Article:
Today, I have a simple and refreshing summer recipe to share with you. It’s called memil-guksu, a cold soba dish served with a delicious dipping sauce. This dish is perfect for hot weather as it’s easy to prepare and cools you down. All you need to do is cook the noodles and serve them with a chilled dipping sauce. Simply dip the noodles in the sauce and enjoy!

While this dish originates from Japan, it is very popular among Koreans as well. To make the traditional dipping sauce, you’ll need a few Japanese ingredients that are readily available in Asian markets. The main ingredient is tsuyu sauce, which is made from a blend of soy sauce, mirin, dried kelp, and dried bonito flakes. Some of you might be wondering why I don’t provide a recipe for making the sauce from scratch. Well, in Korea, it’s common for people to buy the sauce rather than making it at home. It’s easily accessible and reasonably priced. However, if you prefer, you can try creating a similar sauce using Korean ingredients. Just keep in mind that tsuyu sauce comes in different concentrations. The one I use is already diluted, but I dilute it even further with water to create a broth-like dipping sauce, resembling a cold noodle soup.

Tsuyu sauce

As for the soba noodles, they are also easy to find in Korean and Japanese brands. These noodles are made from buckwheat and typically contain wheat flour and starch, making them slightly elastic. It’s important to note that they are not entirely gluten-free due to the addition of wheat flour and starch.

soba noodles
Japanese Soba
soba noodles
Korean Soba

Finally, don’t forget the wasabi (known as gochu-naengi in Korean) to add a kick of heat to your dish. You can purchase a large bag of wasabi powder, which will last you for years!

I hope you enjoy the summer and have a wonderful time slurping these delicious noodles!


For 2 servings

  • 3 bundles (about 390 grams) of soba (buckwheat noodles)
  • 1 tablespoon wasabi sauce (from a tube of paste or made from wasabi powder)
  • 2 ounces (about 60 grams) peeled daikon or Korean radish
  • 3 green onions, chopped
  • 1 sheet of gim (seaweed paper)
  • ½ cup plus 1 tablespoon tsuyu sauce
  • ½ cup icy cold water
  • About ½ cup ice cubes, optional


Prepare wasabi, daikon, gim, and tsuyu sauce

  1. Combine 2 teaspoons wasabi powder and 2 teaspoons water in a small bowl. Mix well and cover. Set aside.
wasabi sauce
  1. Grate the daikon and transfer to a strainer over a bowl. Set aside.
Grated daikon
  1. Toast the both sides of the seaweed paper until it’s very crunchy. Shred thinly with kitchen scissors, and keep it in a plastic bag to keep it from getting soggy. Set aside
shredded seaweed
  1. Combine the tsuyu sauce and the cold water in a small bowl. Stir it to mix well. Set aside.
Tsuyu sauce

Cook the noodles

  1. Bring a pot of water to a boil and add the noodles. Stir them with a wooden spoon to prevent them from sticking to each other.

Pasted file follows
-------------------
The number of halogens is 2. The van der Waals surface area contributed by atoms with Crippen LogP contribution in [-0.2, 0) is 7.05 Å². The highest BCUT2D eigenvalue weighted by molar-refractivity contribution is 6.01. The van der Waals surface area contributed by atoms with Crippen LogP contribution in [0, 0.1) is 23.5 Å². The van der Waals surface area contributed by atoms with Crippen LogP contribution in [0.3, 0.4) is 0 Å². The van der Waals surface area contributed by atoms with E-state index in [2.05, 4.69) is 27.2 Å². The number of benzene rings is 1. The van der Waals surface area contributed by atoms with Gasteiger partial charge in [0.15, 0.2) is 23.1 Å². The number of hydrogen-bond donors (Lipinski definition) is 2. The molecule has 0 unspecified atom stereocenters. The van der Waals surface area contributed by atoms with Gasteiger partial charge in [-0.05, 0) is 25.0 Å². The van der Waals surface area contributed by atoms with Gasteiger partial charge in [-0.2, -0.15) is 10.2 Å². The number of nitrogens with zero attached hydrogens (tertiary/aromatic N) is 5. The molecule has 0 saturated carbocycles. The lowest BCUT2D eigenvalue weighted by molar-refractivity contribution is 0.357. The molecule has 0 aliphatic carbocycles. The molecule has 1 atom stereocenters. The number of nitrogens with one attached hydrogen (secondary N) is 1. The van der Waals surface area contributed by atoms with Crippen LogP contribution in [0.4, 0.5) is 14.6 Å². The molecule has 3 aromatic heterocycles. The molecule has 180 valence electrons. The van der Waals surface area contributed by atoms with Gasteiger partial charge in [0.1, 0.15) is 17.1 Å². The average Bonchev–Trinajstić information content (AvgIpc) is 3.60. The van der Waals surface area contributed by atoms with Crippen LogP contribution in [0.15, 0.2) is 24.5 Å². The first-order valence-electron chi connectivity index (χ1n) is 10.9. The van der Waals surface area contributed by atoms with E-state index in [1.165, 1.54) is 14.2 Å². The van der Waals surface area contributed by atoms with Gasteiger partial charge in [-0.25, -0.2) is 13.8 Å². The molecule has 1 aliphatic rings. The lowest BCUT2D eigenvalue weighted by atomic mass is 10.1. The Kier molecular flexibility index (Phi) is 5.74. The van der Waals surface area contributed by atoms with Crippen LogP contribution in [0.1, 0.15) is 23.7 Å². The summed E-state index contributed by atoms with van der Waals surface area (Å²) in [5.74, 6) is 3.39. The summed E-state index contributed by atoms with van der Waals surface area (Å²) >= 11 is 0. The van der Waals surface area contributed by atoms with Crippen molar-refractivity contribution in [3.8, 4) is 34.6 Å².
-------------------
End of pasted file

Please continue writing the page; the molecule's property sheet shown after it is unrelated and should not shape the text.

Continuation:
Soba Noodles cooking
  1. Cover and cook for 6 to 7 minutes over medium high heat. If it boils over, crack the lid a bit or keep it off.
  2. About 6 minutes later, take a sample of the noodles and taste it. If it’s cooked nicely, remove from the heat. If it’s still a little uncooked, cook 1 or 2 minutes longer.
soba cooking
  1. Drain the noodles through a strainer. Rinse them under cold running water, rubbing with both hands until the noodles get cold and not slippery anymore. As a final step, fill a large bowl with cold water with some ice cubes, to make the noodles very cold and chewier.
  2. Drain and make 6 equal size bundles. Place them on a bamboo mat on a large platter.
  3. Sprinkle some chopped green onion over top of each bundle and add some shredded gim, too.
Memil Guksu


  1. Divide the sauce into 2 bowls. Add the grated daikon, green onion, a few ice cubes to each bowl.
  2. Place the noodle platter along with the wasabi sauce in the center of the table. Prepare an individual plate, chopsticks for each person.
Soba Noodles

How to eat

  1. Take a bundle of the noodles with chopsticks and transfer to an individual plate. Take some noodles, dip them into the sauce, and eat. When the bundle on your plate is done, take another. If you find the melting ice has diluted the dipping sauce, you can add some more tsuyu sauce if you want.
  2. Once your noodles are done, you can drink the sauce! Enjoy the cool noodles!

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One Comment:

  1. Toto Bonn, Germany joined 6/10 & has 37 comments

    It reminds me of my very youth, when I started cooking Asian dishes. I was about 12 years old and my parents have always been kind of skeptical, if all the strange dishes would really taste. (Most of them did!)
    I remember, reading a Japanese recipe for soba and they said, many Japanese drink the noodle- cooking water, due to its healthy aspects. So I tried it… and never drank it again, hahaha but the dish itself has always been one of my favourite summer dishes.
    Thank you so much!

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